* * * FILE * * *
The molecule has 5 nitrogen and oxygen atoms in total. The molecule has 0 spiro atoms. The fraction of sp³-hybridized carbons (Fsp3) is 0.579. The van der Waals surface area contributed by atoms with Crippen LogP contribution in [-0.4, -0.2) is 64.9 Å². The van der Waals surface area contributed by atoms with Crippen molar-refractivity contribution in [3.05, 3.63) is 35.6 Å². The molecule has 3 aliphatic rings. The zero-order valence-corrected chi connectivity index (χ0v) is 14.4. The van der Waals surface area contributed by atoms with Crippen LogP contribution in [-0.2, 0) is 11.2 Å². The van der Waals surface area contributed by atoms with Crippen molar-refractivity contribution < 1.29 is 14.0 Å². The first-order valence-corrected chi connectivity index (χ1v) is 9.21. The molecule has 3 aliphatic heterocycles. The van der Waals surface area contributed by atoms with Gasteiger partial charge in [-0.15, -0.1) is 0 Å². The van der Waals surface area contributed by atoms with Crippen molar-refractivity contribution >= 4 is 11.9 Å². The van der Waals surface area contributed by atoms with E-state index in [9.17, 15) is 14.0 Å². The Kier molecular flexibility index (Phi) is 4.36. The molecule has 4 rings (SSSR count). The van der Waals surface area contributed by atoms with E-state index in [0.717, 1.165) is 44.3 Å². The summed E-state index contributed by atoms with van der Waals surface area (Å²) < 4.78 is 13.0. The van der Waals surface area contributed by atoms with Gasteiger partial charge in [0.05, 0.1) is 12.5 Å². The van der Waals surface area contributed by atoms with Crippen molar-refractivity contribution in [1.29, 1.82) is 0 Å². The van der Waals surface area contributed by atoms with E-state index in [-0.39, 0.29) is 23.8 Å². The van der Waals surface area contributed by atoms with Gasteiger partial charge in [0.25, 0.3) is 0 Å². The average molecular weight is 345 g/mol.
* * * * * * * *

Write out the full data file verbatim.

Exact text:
The molecule has 5 nitrogen and oxygen atoms in total. The molecule has 0 spiro atoms. The fraction of sp³-hybridized carbons (Fsp3) is 0.579. The van der Waals surface area contributed by atoms with Crippen LogP contribution in [-0.4, -0.2) is 64.9 Å². The van der Waals surface area contributed by atoms with Crippen molar-refractivity contribution in [3.05, 3.63) is 35.6 Å². The molecule has 3 aliphatic rings. The zero-order valence-corrected chi connectivity index (χ0v) is 14.4. The van der Waals surface area contributed by atoms with Crippen LogP contribution in [-0.2, 0) is 11.2 Å². The van der Waals surface area contributed by atoms with Crippen molar-refractivity contribution < 1.29 is 14.0 Å². The first-order valence-corrected chi connectivity index (χ1v) is 9.21. The molecule has 3 aliphatic heterocycles. The van der Waals surface area contributed by atoms with Gasteiger partial charge in [-0.15, -0.1) is 0 Å². The van der Waals surface area contributed by atoms with Crippen molar-refractivity contribution >= 4 is 11.9 Å². The van der Waals surface area contributed by atoms with E-state index in [9.17, 15) is 14.0 Å². The Kier molecular flexibility index (Phi) is 4.36. The molecule has 4 rings (SSSR count). The van der Waals surface area contributed by atoms with E-state index in [0.717, 1.165) is 44.3 Å². The summed E-state index contributed by atoms with van der Waals surface area (Å²) < 4.78 is 13.0. The van der Waals surface area contributed by atoms with Gasteiger partial charge in [0.05, 0.1) is 12.5 Å². The van der Waals surface area contributed by atoms with Crippen molar-refractivity contribution in [1.29, 1.82) is 0 Å². The van der Waals surface area contributed by atoms with E-state index in [-0.39, 0.29) is 23.8 Å². The van der Waals surface area contributed by atoms with Gasteiger partial charge in [0.25, 0.3) is 0 Å². The average molecular weight is 345 g/mol.